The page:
To this point in our Sunday Chess Problem series, we have considered one endgame study and two “direct mates.” While the diagram positions we have considered may have seemed a bit fanciful, we have not yet fiddled with the basic logic of the game itself. Which is to say that even if the position seems bizarre, we still imagine that white and black are simply playing a normal game of chess.
This week we change that up a bit. This will be our first example of the “selfmate” genre. In selfmate problems, white tries to force black to give checkmate in the stipulated number of moves. Black, for his part, tries desperately to avoid giving checkmate. It’s a complete inversion of normal chess logic. This week’s example should make the basic idea clear.
In the position below, the stipulation is selfmate in two:
This problem was composed by me! It was one of my first published problems and appeared in Chess Life magazine back in 1989, when I was a high school sophomore. The problem was later given a commendation in that year’s award.
In addition to providing a clear introduction to the idea of a selfmate, using this problem also allows me to correct a small injustice. The problem was published entirely under my name. However, it was not entirely my own work. The editor of the chess problem column in Chess Life at that time was a fellow named David L. Brown. He was very helpful and supportive of young composers like myself, and he frequently improved our amateurish efforts in significant ways. However, he would never take credit for any of his improvements. The published version of the problem was quite a bit better than what I originally submitted. So, it should have been published as a joint composition between Brown and myself.
Let’s get down to business. Recall that white is trying to force black to give checkmate. How is he going to do that? Well, there are really only two ways. One possibility is that we create a situation in which black has just a small number of legal moves, all of which happen to give checkmate. In the given position black has so many mobile units that that approach will not work.
So we go to Plan B. That is where we put black in check, but in such a way that when black gets out of the check he is forced to give checkmate. Perhaps we can make that work. The key move is 1. Qb5:
This moves introduces the threat of 2. Rc4+, which black can answer only with 2. … Rxc4 mate:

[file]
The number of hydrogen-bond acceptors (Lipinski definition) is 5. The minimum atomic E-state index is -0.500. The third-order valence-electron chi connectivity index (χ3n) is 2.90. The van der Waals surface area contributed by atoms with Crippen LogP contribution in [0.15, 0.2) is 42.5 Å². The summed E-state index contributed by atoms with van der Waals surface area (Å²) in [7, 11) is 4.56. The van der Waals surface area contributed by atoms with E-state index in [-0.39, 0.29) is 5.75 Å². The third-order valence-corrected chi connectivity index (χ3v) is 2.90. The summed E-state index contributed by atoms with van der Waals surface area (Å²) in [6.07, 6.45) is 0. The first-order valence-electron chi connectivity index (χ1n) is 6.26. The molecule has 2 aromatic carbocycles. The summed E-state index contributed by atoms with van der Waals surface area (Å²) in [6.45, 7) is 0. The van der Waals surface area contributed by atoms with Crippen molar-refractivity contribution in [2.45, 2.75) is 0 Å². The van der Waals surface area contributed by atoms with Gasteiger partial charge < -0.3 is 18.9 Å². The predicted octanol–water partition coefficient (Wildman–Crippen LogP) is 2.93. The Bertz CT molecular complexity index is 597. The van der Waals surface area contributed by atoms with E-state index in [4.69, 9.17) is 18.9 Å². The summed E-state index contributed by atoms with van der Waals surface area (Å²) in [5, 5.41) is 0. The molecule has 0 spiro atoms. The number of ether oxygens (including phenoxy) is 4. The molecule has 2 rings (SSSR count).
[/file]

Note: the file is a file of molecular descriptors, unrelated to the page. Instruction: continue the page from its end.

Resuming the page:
Notice that white is checkmated, since his queen is pinned. Yes, in the wonderful world of selfmates, this constitutes a threat!
Black has several defenses. Of course, he could simply take the queen with 1. … axb5 or 1. … Bxb5. But each of those moves give checkmate, which is precisely what black is trying to avoid. So he must try something else.
One possibility is 1. … Nc6:
This defeats the threat by unpinning the white queen. If white tries 2. Rc4+ anyway, he will find that he is not checkmated after 2. … Rxc4, because he will now be able to play queen takes rook. But white has a different answer! He can use his unpinned queen to his own advantage by playing 2. Qb4+. Black must get out of the check, and his only way to do so is with 2. … Nxb4 mate:
Black’s defense unpinned the queen, which then moved so as to force the unpinning piece to move again. We shall see this motif twice more.
Black can also defend with 1. … Bd4:
This defeats the threat by blocking the white rook. But it also unpins the white rook, allowing 2. Rxe3+ Bxe3 mate:
Another defense is 1. … Na3:
This defeats the threat by putting another defender on c4. If white tries 2. Rc4+ now, he will find that black can simply play 2. … Nxc4, which is not checkmate. By now, though, you know what to look for. Black’s defense unpins the white rook on a2 and allows 2. Rc2+ Nxc2 mate:
Very nice! Since black seems to be out of options, we conclude that white has realized his goal to be checkmated in no more than two moves from the starting position.
Notice that the three main variations are thematically related. They all illustrate the same idea. In defending against a threat black unpins a white piece. The unpinned white piece then forces the unpinner to move again, thereby discovering checkmate. This is known as the Dentist theme, on the grounds that we are extracting the unpinning piece from his new line. There are many selfmates showing this idea, but we shall stop here for today.